As far as the multi-tool head, it's a neat concept, but I worry about the viability. Do you really want all the shavings created when doing CNC work to be tossed around inside the chamber where you are trying to 3d print something, where keeping a clean environment is a key ingredient to getting good prints? I also have minimal use for laser engraving. Cutting? Perhaps. But not engraving. I opted for a second print nozzle as my bonus item for being an early bird backer. The problem I see with the CNC setup, beyond the aforementioned mess is that the horizontal force available for the cutting head is very limited because of the mechanical setup. While the rotation of the tool is supposed to be the primary cutting force, rigidity perpendicular to the direction of cutting is important for things like vertical precision. So I doubt you could ever hope to do anything with metal, even soft aluminum would likely be impossible. That said, I just stumbled across something that made me consider going back and upping my backing slightly and getting the CNC head as well. Next post...
 
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Re: My thoughts on the Prusa I3 MK3 3d printer kit

Tue May 07, 2019 10:47 pm

To of my "hobby" activities continue to collide. The joystick used in Pac Man, Ms Pac Man and other games has a plastic stop spacer that goes around the joystick shaft and limits the through of the joystick, as well as limiting the joystick to four directions. Those spacers are unobtanium at this point. Enter the 3d printer again. Spent some time with OpenSCAD to create models for a complete set of replacement plastic parts to rebuild a Pac Man joystick.

The complete set, printed with a 0.25mm nozzle and 0.15mm layer height.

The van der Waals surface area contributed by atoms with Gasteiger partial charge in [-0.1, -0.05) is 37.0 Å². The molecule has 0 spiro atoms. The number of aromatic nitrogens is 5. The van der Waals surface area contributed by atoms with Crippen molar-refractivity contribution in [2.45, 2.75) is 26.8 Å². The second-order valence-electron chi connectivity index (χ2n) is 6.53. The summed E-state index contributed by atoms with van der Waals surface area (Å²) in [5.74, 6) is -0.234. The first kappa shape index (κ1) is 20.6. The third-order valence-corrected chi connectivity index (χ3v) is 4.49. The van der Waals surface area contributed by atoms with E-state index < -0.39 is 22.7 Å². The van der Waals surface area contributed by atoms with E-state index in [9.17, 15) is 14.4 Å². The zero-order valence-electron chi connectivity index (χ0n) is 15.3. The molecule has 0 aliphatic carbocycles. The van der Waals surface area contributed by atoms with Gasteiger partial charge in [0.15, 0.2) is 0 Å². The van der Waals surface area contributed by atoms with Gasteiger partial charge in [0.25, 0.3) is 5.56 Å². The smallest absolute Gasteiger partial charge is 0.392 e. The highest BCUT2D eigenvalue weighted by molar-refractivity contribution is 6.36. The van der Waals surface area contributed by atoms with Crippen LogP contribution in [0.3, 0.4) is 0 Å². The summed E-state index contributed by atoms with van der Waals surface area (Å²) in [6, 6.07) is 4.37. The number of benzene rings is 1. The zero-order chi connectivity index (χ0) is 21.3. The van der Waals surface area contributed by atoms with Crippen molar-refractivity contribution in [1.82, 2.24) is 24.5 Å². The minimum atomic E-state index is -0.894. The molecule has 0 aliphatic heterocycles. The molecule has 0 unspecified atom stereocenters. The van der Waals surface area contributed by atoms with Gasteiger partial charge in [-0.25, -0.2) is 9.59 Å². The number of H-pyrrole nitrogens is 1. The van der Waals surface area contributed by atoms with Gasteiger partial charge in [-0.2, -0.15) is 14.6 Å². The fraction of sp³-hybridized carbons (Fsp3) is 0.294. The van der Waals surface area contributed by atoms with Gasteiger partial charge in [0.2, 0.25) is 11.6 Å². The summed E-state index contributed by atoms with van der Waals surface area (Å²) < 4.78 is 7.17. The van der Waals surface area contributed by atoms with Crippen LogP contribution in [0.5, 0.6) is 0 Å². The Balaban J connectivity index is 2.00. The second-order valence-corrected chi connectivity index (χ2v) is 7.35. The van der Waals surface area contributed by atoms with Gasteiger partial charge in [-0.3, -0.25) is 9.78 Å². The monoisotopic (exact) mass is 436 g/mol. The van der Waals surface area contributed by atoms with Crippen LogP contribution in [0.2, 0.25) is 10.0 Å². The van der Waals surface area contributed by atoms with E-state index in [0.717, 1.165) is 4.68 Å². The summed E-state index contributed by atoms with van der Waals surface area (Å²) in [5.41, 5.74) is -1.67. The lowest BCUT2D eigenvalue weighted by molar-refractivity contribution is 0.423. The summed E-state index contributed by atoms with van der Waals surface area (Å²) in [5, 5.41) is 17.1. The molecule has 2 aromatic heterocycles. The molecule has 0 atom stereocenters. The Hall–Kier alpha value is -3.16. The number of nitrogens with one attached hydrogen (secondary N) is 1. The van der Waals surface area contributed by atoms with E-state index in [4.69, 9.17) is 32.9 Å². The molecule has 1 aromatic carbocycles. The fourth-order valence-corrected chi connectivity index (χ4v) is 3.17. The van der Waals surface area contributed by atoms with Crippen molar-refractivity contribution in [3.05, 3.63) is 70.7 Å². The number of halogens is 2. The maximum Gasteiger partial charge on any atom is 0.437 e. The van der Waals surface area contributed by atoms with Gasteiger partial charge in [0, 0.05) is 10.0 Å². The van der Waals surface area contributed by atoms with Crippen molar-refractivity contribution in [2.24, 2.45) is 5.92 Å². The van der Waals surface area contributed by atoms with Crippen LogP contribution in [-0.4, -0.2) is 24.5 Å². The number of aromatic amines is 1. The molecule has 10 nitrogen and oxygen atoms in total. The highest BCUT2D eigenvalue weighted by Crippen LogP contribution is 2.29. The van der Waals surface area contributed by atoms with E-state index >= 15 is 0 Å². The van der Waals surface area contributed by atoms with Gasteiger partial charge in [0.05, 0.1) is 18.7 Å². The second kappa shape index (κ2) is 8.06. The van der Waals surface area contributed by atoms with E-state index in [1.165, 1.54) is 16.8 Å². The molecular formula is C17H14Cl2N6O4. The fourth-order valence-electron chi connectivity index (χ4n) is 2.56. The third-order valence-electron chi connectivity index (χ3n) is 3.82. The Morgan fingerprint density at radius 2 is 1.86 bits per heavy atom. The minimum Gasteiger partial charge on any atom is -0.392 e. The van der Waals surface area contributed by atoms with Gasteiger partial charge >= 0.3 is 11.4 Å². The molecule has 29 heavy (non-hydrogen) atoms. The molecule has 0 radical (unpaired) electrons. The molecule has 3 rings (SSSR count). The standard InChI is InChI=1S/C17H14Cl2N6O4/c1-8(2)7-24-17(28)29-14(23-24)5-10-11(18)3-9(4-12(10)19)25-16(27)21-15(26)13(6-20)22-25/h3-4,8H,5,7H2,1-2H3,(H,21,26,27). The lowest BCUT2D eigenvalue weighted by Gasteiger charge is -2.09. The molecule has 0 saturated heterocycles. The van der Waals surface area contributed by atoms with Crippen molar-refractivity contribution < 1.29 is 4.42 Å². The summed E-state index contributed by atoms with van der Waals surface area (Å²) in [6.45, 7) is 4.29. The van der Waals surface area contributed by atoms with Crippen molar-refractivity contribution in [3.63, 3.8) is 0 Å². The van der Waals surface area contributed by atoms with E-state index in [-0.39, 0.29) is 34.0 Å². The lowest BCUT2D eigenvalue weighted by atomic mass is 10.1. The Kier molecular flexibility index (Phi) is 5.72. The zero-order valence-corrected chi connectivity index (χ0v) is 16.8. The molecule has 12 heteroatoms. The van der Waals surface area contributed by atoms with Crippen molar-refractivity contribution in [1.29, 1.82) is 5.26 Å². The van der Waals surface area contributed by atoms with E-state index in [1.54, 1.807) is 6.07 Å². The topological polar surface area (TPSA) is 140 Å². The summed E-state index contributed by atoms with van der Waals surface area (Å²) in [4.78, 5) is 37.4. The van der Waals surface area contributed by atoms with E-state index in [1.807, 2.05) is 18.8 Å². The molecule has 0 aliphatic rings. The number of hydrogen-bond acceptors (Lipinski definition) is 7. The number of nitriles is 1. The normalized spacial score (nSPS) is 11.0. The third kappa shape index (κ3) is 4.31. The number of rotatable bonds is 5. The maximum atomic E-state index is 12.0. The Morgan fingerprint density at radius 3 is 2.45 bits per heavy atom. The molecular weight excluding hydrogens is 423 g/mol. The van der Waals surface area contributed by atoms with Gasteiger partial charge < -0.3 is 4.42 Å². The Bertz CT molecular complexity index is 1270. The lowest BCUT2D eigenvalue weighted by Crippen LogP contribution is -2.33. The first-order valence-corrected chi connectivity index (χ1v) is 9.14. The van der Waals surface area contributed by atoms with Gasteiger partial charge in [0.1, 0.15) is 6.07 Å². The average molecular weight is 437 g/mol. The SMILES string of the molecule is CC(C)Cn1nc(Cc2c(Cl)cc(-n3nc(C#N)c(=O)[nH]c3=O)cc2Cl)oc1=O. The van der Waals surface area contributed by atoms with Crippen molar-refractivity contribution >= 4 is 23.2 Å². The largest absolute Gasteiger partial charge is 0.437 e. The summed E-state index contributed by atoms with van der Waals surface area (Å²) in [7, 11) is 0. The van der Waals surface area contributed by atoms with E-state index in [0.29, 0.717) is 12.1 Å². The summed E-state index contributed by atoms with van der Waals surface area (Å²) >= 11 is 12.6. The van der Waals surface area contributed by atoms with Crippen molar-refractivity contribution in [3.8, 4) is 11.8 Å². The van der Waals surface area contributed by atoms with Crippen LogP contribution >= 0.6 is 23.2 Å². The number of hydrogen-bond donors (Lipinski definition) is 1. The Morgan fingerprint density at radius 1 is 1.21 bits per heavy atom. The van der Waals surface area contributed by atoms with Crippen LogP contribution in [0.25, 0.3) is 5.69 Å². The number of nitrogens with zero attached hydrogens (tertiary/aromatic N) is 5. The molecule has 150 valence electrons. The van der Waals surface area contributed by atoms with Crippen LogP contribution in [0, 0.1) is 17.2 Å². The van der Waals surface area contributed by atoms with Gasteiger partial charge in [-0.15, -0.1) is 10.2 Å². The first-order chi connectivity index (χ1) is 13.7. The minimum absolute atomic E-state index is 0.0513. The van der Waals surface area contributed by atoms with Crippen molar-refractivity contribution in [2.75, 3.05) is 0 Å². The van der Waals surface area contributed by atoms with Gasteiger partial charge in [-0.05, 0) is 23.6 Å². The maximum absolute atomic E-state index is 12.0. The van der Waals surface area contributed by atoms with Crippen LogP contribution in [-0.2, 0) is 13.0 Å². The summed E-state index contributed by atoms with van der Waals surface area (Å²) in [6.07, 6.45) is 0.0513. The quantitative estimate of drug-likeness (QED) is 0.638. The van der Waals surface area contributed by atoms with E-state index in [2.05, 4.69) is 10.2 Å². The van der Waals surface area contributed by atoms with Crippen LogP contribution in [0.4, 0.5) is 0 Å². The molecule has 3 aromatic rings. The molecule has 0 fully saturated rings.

Image

The stop spacer is the tall cylindrical part. The exist in both black and red versions. The one on my joystick right now is black. The red one in the picture is another test print. You can't tell in the picture, but the central 14mm is solid, rather than hollow with infill. That's the wear area.

Here they are, side by side with NOS originals.

Image

Image

This is the black stop spacer I have on my joystick.

Image

The internal shaft in actuator (the ball shaped this) is not symmetric.

Image

Image

When printed with the inset side of the shaft up, it can be printed without any supports and comes out very looking quite good. The spacer (thing that looks a bit like a top) and the actuator plate (flat part) are much harder to print. I couldn't get them to print at an acceptable quality with supports. The actuator plate was especially bad because of its shape.

Image

Image

The central square is raised on both sides. I ended up printing it as two pieces. The raised square is smaller on one side than the other. The smaller part was cut out and printed separately and then press fit into the rest of the piece. Even with the actual piece in your hand, you can't tell. Same for the sleeve. The tall cylindrical piece is printed separately and press fit into the bottom part. It turned out way better than I was expecting.

All these test prints were done in PLA, which isn't really appropriate for high wear parts like these. So, I'm going to try out a new, more exotic filament. I've got both red and black nylon on order and arriving, hopefully, this weekend.

--SS
 
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Re: My thoughts on the Prusa I3 MK3 3d printer kit

Tue May 07, 2019 11:39 pm

I think it's time for a small station with a solvent bath (w/ fan-venting to filter), cleaning bath, and media-blaster. :wink:
 
drfish
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Re: My thoughts on the Prusa I3 MK3 3d printer kit

Wed May 08, 2019 7:10 am